Chief Justice John G. Roberts Jr. had a simple, direct question for the government lawyer defending the right of police to use a GPS device to track a suspect’s automobile for as long as a month without a search warrant. The government’s answer, after a moment of hesitation and a cloud of legalese, was at bottom also simple and direct and scary in the extreme.
Michael Dreeben, deputy solicitor general and the office’s senior specialist on criminal law, had started his Nov. 8 argument in United States v. Jones by contending that individuals have no expectation of privacy in their public movements. A GPS device, he insisted, does nothing more than Supreme Court’s decisions already permit police to do through human surveillance.
Roberts was skeptical. Human surveillance requires a lot of work, but with the GPS police “just sit back in the station and they push a button whenever they want to find out where the car is,” he said. “That seems to me dramatically different.”
Could police “put a GPS device on all of our cars, monitor our movements for a month?” Roberts asked later. “You think you’re entitled to do that under your theory?”
Dreeben, with more than 80 Supreme Court arguments under his belt, appeared to be taken aback. “The justices of this court?” he asked. After Roberts said yes provoking laughter in the courtroom Dreeben realized he had no choice but to stick to his argument.
Avoiding a direct yes or no answer, Dreeben replied that justices have no greater expectation of privacy on the public roadway than anyone else. “No problem under the Constitution?” the chief justice asked again, seemingly unconvinced.
Roberts was not the only justice to be troubled. By the end of Dreeben’s argument and later rebuttal, every justice except Clarence Thomas maintaining his customary silence had joined in raising concerns about the implications of the government’s position.
Could police put a GPS device surreptitiously on a person’s sport coat or overcoat, Justice Anthony M. Kennedy asked. Dreeben tried to deflect the question by saying the device could then track a suspect into the home, a privacy-protected sphere. Justice Ruth Bader Ginsburg picked up the thread. “Any of us could be monitored whenever we leave our homes,” she said. “So the only thing secure is the home.”
Justice Samuel A. Alito Jr. picked up Roberts’ point about changing technology. “How do we deal with this?” he asked. “Do we just say, well, nothing is changed?” When Dreeben clung to his position, Justice Stephen G. Breyer joined in to raise the Orwellian implications of the government’s view. “If you win, you suddenly produce what sounds like 1984 from their brief,” he said referring to defendant Antoine Jones. “I understand they have an interest in perhaps dramatizing that, but maybe overly. But it still sounds like it.”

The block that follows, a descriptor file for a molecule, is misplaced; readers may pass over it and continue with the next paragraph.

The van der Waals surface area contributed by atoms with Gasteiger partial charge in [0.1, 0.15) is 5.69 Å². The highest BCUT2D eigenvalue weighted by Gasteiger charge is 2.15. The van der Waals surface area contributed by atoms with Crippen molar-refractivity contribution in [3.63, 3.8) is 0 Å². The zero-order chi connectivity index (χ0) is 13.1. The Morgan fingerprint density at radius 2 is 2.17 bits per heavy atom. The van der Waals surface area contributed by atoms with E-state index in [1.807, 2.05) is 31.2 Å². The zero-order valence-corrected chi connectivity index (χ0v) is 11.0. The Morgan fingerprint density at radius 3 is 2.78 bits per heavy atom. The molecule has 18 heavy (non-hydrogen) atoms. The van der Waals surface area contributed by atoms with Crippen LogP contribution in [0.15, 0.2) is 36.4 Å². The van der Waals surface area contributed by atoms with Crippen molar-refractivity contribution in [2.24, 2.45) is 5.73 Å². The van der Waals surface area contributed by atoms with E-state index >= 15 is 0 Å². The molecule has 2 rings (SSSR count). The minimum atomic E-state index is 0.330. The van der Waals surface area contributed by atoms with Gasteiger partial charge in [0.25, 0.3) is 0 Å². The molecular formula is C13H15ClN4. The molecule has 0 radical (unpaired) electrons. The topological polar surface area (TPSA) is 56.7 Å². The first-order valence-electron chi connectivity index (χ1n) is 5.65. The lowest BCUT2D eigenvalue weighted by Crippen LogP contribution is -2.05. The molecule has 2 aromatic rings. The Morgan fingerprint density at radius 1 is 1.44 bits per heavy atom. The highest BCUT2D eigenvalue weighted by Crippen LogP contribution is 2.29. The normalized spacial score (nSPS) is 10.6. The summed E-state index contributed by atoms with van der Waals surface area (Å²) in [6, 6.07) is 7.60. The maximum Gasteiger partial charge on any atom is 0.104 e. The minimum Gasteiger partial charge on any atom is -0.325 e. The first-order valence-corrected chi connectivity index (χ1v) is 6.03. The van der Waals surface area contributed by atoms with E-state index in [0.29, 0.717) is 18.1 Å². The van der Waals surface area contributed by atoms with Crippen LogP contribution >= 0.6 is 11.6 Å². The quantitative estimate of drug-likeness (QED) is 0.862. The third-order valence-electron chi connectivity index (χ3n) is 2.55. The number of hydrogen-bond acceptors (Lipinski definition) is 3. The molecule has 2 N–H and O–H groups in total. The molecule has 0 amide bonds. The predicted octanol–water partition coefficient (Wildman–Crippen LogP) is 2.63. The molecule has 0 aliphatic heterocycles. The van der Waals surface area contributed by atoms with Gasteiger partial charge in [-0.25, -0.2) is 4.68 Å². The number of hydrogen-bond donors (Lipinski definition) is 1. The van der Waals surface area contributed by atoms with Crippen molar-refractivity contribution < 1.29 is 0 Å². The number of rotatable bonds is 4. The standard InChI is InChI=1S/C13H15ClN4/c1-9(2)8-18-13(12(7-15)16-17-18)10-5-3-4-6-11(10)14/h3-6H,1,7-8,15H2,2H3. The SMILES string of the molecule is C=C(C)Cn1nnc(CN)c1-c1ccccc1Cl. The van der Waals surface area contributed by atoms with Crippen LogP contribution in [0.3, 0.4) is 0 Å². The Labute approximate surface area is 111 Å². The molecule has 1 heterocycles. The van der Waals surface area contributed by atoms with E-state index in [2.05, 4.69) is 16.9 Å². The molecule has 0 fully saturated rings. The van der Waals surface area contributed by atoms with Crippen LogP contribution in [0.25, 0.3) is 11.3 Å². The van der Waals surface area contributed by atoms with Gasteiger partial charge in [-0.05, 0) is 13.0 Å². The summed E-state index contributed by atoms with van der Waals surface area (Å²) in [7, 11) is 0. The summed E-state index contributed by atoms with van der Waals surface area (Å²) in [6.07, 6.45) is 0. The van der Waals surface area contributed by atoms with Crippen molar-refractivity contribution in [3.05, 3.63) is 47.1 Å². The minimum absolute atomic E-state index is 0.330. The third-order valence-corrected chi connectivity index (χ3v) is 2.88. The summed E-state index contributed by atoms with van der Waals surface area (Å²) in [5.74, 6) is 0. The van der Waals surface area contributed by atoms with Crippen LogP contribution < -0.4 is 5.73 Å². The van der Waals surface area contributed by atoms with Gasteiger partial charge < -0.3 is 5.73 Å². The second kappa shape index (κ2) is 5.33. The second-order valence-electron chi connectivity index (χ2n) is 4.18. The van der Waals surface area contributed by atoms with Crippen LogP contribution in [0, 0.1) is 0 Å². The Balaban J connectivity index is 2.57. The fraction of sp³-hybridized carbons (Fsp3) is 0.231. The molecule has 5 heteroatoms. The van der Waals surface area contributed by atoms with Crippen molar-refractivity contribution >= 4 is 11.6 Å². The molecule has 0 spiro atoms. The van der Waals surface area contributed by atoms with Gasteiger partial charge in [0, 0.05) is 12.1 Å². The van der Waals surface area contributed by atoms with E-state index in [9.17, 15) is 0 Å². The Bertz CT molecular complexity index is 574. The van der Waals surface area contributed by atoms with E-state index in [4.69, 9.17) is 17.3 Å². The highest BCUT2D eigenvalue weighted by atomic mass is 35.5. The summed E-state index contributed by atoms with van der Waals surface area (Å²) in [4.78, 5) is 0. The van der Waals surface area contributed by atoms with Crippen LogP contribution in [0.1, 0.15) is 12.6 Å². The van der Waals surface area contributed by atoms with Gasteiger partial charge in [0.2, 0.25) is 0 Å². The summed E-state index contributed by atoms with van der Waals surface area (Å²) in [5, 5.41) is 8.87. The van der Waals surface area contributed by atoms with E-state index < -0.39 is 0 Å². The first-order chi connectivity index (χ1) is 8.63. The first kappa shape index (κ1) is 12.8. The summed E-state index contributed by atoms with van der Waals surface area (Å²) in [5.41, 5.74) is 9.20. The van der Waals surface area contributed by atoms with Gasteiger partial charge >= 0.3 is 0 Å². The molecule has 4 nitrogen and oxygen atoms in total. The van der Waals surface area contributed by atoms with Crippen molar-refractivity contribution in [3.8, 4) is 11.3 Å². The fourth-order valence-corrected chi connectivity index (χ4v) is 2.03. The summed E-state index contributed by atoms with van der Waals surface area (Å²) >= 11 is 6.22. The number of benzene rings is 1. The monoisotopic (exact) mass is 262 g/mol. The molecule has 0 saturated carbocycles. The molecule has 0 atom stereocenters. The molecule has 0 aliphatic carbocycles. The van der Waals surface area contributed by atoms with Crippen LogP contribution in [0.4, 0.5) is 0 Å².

Later, Justice Sonia Sotomayor teased out Altio’s suggestion that in time technology would allow government monitoring even without what Dreeben had acknowledged to Justice Antonin Scalia amounted to a “technical trespass” of placing a device on a car or on the person. “Under your theory,” Sotomayor told Dreeben, “you could monitor and track every person through their cell phone, because today the smart phones emit signals that police can pick up and use to follow someone anywhere they go.”
By the time of Dreeben’s rebuttal, Justice Elena Kagan was troubled too, pouncing on his suggestion that with changes in technology people’s expectations of privacy also change. “That seems too much to me,” Kagan said, envisioning a “robotic device” that could track and report to police one’s movements 24 hours a day. “The notion that we don’t have an expectation of privacy in that . . . .,” Kagan said, “I’m not sure how one can say that.”
The government was forced to defend an extreme position in the case because of a police foul-up of sorts. Police in fact had obtained a search warrant for the GPS device to drug suspect Antoine Jones’ car, but the warrant required it to be installed within 10 days and within the District of Columbia. Instead, police attached the device 11 days later when the car was parked in Maryland effectively nullifying the warrant. The GPS tracking helped police follow Jones to a drug dropoff point, resulting in his conviction.
The district court judge found no problem with the evidence, but the U.S. Court of Appeals for the District of Columbia Circuit, in an opinion written by conservative judge Douglas Ginsburg, ruled the GPS tracking amounted to an unreasonable search under the Fourth Amendment. In seeking to reinstate Jones’ conviction, the government had to defend the surveillance as warrantless. But in a fall-back position, the government argued that GPS surveillance be permitted as long as there was “reasonable suspicion” to justify the search, less than the customary probable cause requirement.
By argument’s end, the court’s path to a decision was unclear, with justices apparently divided whether to ground a ruling on the trespass issue or to confront the broader privacy questions. Dreeben suggested the justices’ concerns about an Orwellian future could be addressed to Congress, but Jones’ attorney, Stephen Leckar, suggested there were “535 reasons” why that would not be a good idea.
The decision is due by the end of June.